The Washington Post recently took note of the curious fact, that with the decommissioning of one particular guided missile frigate, the US Navy retains on active service only one ship that ever sunk an enemy, and that ship is the USS Constitution which sunk the HMS Guerriere in 1812!
As the Navy closes in on its 240th birthday, it has reached a milestone: Only one ship remaining in its fleet has ever sunk an enemy vesselâ€”and itâ€™s the USS Constitution, which earned the nickname â€œOld Ironsidesâ€ for withstanding British bombardment during the War of 1812.
The USS Constitutionâ€™s crew noted the detail on its Facebook page Tuesday, underscoring how uncommon major encounters are between navies in the 21st century. The only other remaining Navy ship to sink an enemy vessel was the USS Simpson, an Oliver Hazard Perry-class guided missile frigate that was decommissioned Tuesday.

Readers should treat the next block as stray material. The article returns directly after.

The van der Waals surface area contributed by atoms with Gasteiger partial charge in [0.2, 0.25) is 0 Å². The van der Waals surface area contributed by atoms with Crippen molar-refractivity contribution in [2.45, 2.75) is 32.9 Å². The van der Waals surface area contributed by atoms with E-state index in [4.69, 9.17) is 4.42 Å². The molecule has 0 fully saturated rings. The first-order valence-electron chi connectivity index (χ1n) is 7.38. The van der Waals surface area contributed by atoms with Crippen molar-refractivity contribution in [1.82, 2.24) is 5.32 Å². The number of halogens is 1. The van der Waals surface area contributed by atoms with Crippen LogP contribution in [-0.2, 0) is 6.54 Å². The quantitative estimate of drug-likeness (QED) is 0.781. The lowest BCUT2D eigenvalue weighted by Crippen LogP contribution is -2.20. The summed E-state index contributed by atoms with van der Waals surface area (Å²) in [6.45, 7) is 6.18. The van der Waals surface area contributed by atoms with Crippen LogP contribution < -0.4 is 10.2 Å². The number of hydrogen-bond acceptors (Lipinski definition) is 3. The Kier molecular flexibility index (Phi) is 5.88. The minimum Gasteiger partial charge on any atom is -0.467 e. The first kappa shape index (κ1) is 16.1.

The Simpson is best known for combining with the USS Wainwright, a cruiser, and the USS Bagley, a frigate, to destroy an oil rig used as a Iranian surveillance post and the Iranian patrol boat Joshan in Operation Praying Mantis. It was carried out April 18, 1988, during the Iran-Iraq War after the USS Samuel B. Roberts was badly damaged by an Iranian mine in the Persian Gulf. …
The Constitution, a three-mast wooden frigate, was retired from active service in 1881, but has remained a part of the Navy and was designated as a floating museum in 1907. It fought in the Mediterranean Sea during the First Barbary War in the early 1800s, but is best known for its altercation with the HMS Guerriere on Aug. 19, 1812.
About 400 miles off the coast of Nova Scotia, the two ships tangled shortly after the War of 1812 had broken out. The Constitution badly damaged the Guerriere, which was eventually boarded by U.S. sailors and set ablaze.